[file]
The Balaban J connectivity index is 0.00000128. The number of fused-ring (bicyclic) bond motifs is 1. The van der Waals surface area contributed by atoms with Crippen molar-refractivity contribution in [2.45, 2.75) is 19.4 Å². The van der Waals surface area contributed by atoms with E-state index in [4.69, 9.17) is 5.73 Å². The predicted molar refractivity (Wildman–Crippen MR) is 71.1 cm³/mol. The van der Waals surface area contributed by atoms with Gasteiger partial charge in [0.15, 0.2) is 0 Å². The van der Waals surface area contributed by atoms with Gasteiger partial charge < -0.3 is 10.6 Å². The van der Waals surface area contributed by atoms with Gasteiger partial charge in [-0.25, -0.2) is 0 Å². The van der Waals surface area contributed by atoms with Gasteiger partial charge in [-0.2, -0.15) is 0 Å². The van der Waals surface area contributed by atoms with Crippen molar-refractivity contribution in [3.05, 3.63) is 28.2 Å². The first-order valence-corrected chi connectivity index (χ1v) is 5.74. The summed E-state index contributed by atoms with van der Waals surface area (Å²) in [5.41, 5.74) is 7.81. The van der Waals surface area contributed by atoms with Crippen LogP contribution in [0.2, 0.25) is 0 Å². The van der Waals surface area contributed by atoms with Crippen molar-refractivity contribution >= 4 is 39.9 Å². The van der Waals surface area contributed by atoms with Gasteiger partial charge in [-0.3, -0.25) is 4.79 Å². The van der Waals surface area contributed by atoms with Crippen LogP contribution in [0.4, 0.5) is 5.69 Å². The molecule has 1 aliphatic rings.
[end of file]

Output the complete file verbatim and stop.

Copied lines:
The Balaban J connectivity index is 0.00000128. The number of fused-ring (bicyclic) bond motifs is 1. The van der Waals surface area contributed by atoms with Crippen molar-refractivity contribution in [2.45, 2.75) is 19.4 Å². The van der Waals surface area contributed by atoms with E-state index in [4.69, 9.17) is 5.73 Å². The predicted molar refractivity (Wildman–Crippen MR) is 71.1 cm³/mol. The van der Waals surface area contributed by atoms with Gasteiger partial charge in [0.15, 0.2) is 0 Å². The van der Waals surface area contributed by atoms with Gasteiger partial charge < -0.3 is 10.6 Å². The van der Waals surface area contributed by atoms with Gasteiger partial charge in [-0.25, -0.2) is 0 Å². The van der Waals surface area contributed by atoms with Gasteiger partial charge in [-0.2, -0.15) is 0 Å². The van der Waals surface area contributed by atoms with Crippen molar-refractivity contribution in [3.05, 3.63) is 28.2 Å². The first-order valence-corrected chi connectivity index (χ1v) is 5.74. The summed E-state index contributed by atoms with van der Waals surface area (Å²) in [5.41, 5.74) is 7.81. The van der Waals surface area contributed by atoms with Crippen LogP contribution in [0.2, 0.25) is 0 Å². The van der Waals surface area contributed by atoms with Crippen molar-refractivity contribution >= 4 is 39.9 Å². The van der Waals surface area contributed by atoms with Gasteiger partial charge in [-0.3, -0.25) is 4.79 Å². The van der Waals surface area contributed by atoms with Crippen LogP contribution in [0.4, 0.5) is 5.69 Å². The molecule has 1 aliphatic rings.